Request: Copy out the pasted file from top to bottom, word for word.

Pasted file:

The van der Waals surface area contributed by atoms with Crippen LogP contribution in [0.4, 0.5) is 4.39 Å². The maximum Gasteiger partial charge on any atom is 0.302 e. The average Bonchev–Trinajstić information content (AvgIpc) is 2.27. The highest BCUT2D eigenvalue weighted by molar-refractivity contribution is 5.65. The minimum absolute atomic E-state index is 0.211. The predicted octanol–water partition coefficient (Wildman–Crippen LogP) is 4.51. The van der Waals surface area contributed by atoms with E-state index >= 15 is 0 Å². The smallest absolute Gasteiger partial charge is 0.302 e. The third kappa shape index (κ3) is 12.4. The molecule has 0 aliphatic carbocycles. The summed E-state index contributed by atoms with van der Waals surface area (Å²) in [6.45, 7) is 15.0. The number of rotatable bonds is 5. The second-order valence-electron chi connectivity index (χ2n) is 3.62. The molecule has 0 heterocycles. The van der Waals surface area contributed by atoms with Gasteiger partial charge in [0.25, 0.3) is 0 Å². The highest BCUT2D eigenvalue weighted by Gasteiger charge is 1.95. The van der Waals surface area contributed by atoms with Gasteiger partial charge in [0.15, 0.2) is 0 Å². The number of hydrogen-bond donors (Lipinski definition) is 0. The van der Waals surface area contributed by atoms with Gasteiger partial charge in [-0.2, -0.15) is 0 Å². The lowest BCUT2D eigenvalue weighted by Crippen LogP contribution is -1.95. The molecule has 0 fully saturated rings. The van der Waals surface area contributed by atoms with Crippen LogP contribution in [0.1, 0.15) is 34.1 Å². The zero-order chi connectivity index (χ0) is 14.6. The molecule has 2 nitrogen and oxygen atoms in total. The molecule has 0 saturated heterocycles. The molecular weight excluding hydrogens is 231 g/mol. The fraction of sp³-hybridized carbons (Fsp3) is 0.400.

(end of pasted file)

The van der Waals surface area contributed by atoms with Crippen LogP contribution in [0.4, 0.5) is 4.39 Å². The maximum Gasteiger partial charge on any atom is 0.302 e. The average Bonchev–Trinajstić information content (AvgIpc) is 2.27. The highest BCUT2D eigenvalue weighted by molar-refractivity contribution is 5.65. The minimum absolute atomic E-state index is 0.211. The predicted octanol–water partition coefficient (Wildman–Crippen LogP) is 4.51. The van der Waals surface area contributed by atoms with E-state index >= 15 is 0 Å². The smallest absolute Gasteiger partial charge is 0.302 e. The third kappa shape index (κ3) is 12.4. The molecule has 0 aliphatic carbocycles. The summed E-state index contributed by atoms with van der Waals surface area (Å²) in [6.45, 7) is 15.0. The number of rotatable bonds is 5. The second-order valence-electron chi connectivity index (χ2n) is 3.62. The molecule has 0 heterocycles. The van der Waals surface area contributed by atoms with Gasteiger partial charge in [0.25, 0.3) is 0 Å². The highest BCUT2D eigenvalue weighted by Gasteiger charge is 1.95. The van der Waals surface area contributed by atoms with Gasteiger partial charge in [0.15, 0.2) is 0 Å². The number of hydrogen-bond donors (Lipinski definition) is 0. The van der Waals surface area contributed by atoms with Gasteiger partial charge in [-0.2, -0.15) is 0 Å². The lowest BCUT2D eigenvalue weighted by Crippen LogP contribution is -1.95. The molecule has 0 fully saturated rings. The van der Waals surface area contributed by atoms with Crippen LogP contribution in [0.1, 0.15) is 34.1 Å². The zero-order chi connectivity index (χ0) is 14.6. The molecule has 2 nitrogen and oxygen atoms in total. The molecule has 0 saturated heterocycles. The molecular weight excluding hydrogens is 231 g/mol. The fraction of sp³-hybridized carbons (Fsp3) is 0.400.